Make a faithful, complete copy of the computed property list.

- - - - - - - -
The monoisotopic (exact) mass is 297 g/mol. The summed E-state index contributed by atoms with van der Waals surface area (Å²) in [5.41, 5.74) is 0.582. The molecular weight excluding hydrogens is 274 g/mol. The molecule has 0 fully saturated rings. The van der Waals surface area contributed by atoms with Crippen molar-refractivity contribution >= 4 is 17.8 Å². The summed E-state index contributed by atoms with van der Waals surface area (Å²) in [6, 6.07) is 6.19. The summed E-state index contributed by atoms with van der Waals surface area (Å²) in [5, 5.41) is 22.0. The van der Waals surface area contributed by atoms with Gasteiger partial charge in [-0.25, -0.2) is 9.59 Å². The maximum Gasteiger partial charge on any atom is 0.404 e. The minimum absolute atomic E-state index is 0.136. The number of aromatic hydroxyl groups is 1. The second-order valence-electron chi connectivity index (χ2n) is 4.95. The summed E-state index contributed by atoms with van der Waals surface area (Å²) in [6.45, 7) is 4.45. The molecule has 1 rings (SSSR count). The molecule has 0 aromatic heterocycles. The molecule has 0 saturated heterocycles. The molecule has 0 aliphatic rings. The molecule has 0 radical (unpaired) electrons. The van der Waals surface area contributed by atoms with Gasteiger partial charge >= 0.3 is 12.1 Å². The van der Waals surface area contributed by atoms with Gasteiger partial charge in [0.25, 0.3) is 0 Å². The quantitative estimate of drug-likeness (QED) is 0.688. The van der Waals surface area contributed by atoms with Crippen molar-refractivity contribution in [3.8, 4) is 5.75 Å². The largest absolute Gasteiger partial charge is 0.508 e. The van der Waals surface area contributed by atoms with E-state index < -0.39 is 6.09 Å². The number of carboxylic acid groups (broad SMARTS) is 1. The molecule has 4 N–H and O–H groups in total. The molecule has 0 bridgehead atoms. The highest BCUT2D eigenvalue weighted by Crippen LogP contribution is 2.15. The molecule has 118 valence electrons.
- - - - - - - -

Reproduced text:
The monoisotopic (exact) mass is 297 g/mol. The summed E-state index contributed by atoms with van der Waals surface area (Å²) in [5.41, 5.74) is 0.582. The molecular weight excluding hydrogens is 274 g/mol. The molecule has 0 fully saturated rings. The van der Waals surface area contributed by atoms with Crippen molar-refractivity contribution >= 4 is 17.8 Å². The summed E-state index contributed by atoms with van der Waals surface area (Å²) in [6, 6.07) is 6.19. The summed E-state index contributed by atoms with van der Waals surface area (Å²) in [5, 5.41) is 22.0. The van der Waals surface area contributed by atoms with Gasteiger partial charge in [-0.25, -0.2) is 9.59 Å². The maximum Gasteiger partial charge on any atom is 0.404 e. The minimum absolute atomic E-state index is 0.136. The number of aromatic hydroxyl groups is 1. The second-order valence-electron chi connectivity index (χ2n) is 4.95. The summed E-state index contributed by atoms with van der Waals surface area (Å²) in [6.45, 7) is 4.45. The molecule has 1 rings (SSSR count). The molecule has 0 aromatic heterocycles. The molecule has 0 saturated heterocycles. The molecule has 0 aliphatic rings. The molecule has 0 radical (unpaired) electrons. The van der Waals surface area contributed by atoms with Gasteiger partial charge >= 0.3 is 12.1 Å². The van der Waals surface area contributed by atoms with Gasteiger partial charge in [0.25, 0.3) is 0 Å². The quantitative estimate of drug-likeness (QED) is 0.688. The van der Waals surface area contributed by atoms with Crippen molar-refractivity contribution in [3.8, 4) is 5.75 Å². The largest absolute Gasteiger partial charge is 0.508 e. The van der Waals surface area contributed by atoms with E-state index < -0.39 is 6.09 Å². The number of carboxylic acid groups (broad SMARTS) is 1. The molecule has 4 N–H and O–H groups in total. The molecule has 0 bridgehead atoms. The highest BCUT2D eigenvalue weighted by Crippen LogP contribution is 2.15. The molecule has 118 valence electrons.